The Complicated Story Behind How Earth Got Its Name

Our home, planet Earth, is a wonderful place with a complicated, rich history. This can result in a lot of traditions being lost along the way, including various names of the world itself. While we don't know exactly who first coined the word "Earth" and assigned it to our planet, historians have been able to use linguistics to study the origin of the term (via Live Science).

According to World Atlas, our modern spelling of the word earth is estimated to have been around for at least 1,000 years. But this is not the original spelling. Earth as a word originates from the Indo-European base er. In German, this became the word ertho, and in Old English became the word eorthe (via Cal Tech's Cool Cosmos website). According to Science Focus, this later became the modern German and English words erde and earth. Other terms used to describe our planet came to be in a similar fashion.

Latin was used as a base for several other terms used to describe Earth

While the word earth may have come from English and Germanic sources, the other words we use to describe planet Earth come primarily from Latin. For example, the Latin word terra means land, and is used as a base in English words such as terrestrial and subterranean (via Live Science). Terms like the word orbit, used to describe the path that Earth and the other planets take around the sun, also come from Latin. In Latin, orbita means course and track (via Vocabulary).

Unlike the other planets, there are no words to describe planet Earth that come from Greek or Roman mythology, according to World Atlas. This makes Earth stand out from the rest of the solar system in a unique way. Even our solar system's dwarf planets are named after mythological beings, such as Makemake, a dwarf planet orbiting out past Neptune that is named after the Rapanui god of fertility, per NASA.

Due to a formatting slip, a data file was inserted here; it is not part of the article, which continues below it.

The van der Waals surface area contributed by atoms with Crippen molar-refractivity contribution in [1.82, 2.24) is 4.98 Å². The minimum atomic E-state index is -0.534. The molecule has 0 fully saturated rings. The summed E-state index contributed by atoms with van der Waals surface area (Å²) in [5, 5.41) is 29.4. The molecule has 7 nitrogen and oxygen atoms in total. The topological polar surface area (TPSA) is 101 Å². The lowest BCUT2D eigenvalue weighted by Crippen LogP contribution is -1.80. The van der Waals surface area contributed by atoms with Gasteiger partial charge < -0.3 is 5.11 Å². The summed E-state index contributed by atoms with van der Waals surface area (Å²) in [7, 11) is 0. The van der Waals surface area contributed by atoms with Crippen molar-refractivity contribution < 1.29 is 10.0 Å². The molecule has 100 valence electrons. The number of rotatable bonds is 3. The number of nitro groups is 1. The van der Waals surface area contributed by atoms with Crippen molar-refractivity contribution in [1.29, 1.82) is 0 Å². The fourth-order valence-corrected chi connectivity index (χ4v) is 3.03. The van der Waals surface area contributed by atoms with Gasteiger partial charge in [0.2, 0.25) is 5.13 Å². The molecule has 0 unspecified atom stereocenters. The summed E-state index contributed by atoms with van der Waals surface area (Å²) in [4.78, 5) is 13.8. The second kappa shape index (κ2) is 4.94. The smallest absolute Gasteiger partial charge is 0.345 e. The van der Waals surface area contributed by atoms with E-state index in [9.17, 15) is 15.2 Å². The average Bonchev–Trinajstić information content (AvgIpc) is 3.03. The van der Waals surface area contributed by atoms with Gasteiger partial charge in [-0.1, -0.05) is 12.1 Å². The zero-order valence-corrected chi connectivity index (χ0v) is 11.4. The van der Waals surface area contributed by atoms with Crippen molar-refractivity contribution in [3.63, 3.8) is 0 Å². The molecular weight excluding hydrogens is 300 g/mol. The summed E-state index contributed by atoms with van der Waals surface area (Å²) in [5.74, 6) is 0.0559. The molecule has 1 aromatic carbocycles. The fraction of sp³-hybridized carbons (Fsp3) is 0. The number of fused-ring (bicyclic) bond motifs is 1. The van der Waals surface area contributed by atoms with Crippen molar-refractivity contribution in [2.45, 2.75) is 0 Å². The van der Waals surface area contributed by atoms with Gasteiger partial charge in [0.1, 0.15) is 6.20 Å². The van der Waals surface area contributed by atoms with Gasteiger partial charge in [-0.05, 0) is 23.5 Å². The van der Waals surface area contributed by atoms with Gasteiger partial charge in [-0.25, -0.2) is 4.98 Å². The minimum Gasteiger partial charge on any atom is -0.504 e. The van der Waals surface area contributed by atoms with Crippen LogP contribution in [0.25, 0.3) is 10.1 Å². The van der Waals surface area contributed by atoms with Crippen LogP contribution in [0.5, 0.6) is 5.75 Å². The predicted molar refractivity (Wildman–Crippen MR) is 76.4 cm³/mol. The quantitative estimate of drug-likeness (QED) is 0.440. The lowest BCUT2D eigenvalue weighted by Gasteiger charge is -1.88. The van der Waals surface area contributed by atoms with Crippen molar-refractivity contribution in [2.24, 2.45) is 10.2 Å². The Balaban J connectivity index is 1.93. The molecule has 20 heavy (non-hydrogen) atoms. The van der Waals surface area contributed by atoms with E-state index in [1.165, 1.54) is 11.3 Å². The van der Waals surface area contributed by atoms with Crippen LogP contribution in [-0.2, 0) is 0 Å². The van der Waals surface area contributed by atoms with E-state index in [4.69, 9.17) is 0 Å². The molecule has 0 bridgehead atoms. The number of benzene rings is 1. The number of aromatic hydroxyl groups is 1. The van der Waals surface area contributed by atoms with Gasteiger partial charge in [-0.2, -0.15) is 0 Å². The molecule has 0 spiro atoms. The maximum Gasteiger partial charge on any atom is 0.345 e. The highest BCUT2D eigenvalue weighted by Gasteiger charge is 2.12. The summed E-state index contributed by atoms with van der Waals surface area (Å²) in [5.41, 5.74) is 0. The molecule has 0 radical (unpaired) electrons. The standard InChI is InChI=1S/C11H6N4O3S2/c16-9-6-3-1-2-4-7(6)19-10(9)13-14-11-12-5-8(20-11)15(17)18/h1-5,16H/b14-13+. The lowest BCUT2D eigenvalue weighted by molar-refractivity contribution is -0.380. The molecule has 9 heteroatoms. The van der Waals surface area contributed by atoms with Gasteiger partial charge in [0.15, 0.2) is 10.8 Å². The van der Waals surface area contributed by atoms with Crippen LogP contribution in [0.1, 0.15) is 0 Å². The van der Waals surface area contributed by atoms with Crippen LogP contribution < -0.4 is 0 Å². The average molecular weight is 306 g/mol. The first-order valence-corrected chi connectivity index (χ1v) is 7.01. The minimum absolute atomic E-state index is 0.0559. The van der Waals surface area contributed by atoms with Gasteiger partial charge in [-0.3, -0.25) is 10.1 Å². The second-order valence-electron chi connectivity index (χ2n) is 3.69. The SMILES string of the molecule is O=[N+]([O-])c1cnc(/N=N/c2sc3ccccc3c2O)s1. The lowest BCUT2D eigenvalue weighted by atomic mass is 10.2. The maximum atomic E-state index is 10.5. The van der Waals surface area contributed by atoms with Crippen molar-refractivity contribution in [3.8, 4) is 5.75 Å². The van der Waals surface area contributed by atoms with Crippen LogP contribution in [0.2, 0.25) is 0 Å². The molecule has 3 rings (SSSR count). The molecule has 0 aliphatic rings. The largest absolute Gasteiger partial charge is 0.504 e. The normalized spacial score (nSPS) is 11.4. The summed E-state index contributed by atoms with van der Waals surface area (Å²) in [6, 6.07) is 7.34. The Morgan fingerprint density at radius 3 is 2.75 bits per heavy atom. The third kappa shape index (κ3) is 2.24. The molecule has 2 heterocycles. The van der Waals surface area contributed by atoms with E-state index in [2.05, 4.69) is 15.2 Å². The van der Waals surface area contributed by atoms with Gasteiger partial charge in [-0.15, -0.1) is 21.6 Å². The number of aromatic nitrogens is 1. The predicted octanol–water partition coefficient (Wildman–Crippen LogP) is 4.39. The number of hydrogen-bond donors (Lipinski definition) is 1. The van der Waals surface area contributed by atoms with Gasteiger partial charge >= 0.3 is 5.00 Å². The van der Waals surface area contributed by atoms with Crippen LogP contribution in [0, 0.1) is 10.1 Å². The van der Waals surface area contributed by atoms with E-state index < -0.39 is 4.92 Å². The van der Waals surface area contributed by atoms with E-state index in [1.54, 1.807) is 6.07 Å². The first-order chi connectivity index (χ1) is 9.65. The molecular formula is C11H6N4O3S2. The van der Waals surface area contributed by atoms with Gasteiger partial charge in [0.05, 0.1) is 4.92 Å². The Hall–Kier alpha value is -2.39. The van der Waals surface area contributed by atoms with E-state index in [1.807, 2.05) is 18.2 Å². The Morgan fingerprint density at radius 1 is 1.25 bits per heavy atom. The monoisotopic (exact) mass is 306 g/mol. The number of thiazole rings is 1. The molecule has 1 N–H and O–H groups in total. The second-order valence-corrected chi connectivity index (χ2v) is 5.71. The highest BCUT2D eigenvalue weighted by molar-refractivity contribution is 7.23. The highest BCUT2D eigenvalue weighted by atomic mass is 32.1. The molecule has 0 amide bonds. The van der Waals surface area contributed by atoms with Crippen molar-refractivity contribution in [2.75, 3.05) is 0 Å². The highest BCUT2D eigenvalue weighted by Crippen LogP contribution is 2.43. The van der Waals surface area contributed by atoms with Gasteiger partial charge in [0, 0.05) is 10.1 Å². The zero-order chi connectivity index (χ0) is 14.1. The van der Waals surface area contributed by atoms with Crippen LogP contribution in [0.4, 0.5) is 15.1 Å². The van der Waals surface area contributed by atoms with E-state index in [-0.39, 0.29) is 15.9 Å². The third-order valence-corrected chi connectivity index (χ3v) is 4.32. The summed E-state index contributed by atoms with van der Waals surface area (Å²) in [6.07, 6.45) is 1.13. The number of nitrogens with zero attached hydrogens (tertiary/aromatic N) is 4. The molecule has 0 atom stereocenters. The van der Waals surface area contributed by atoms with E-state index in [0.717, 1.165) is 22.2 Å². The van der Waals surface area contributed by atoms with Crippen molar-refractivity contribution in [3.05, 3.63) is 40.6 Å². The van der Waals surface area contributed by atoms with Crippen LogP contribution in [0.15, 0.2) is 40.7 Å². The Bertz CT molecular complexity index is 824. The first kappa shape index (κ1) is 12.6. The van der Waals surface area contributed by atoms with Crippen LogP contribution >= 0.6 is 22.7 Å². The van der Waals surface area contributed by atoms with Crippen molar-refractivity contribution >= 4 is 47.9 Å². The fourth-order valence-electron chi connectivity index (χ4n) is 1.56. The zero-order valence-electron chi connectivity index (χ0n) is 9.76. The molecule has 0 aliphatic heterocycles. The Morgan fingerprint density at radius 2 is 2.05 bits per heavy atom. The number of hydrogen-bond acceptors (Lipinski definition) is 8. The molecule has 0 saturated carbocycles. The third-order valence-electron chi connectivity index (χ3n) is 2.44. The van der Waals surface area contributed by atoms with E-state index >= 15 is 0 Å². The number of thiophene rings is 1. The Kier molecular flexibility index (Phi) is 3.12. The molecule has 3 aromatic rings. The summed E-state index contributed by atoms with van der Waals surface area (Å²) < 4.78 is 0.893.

Other planet names originate in mythology

The fact that Earth's name does not come from mythology puts us in a unique place in our solar system, as all the other planets' names come from a Greek and Roman mythology. Mercury, Venus, Mars, Jupiter, Saturn are all visible in the night sky and thus were visible to early astronomers. Even though they look like stars without the use of a telescope, these five planets could be seen moving in a different way than the rest of the night sky. According to History, the Romans named the planets after their gods and goddesses, based on characteristics that could be made out from Earth, such as Mars' red color and Venus' brightness.

Uranus and Neptune were not discovered until much later, and only with the use of telescopes. Despite this, astronomers decided to keep up with naming them after mythological gods. For example, Uranus was named by German astronomer Johann Elert Bode after the Greek god of the sky (via Meanwhile, according to NASA, Neptune was named after the Roman god of the sea, for its deep blue color.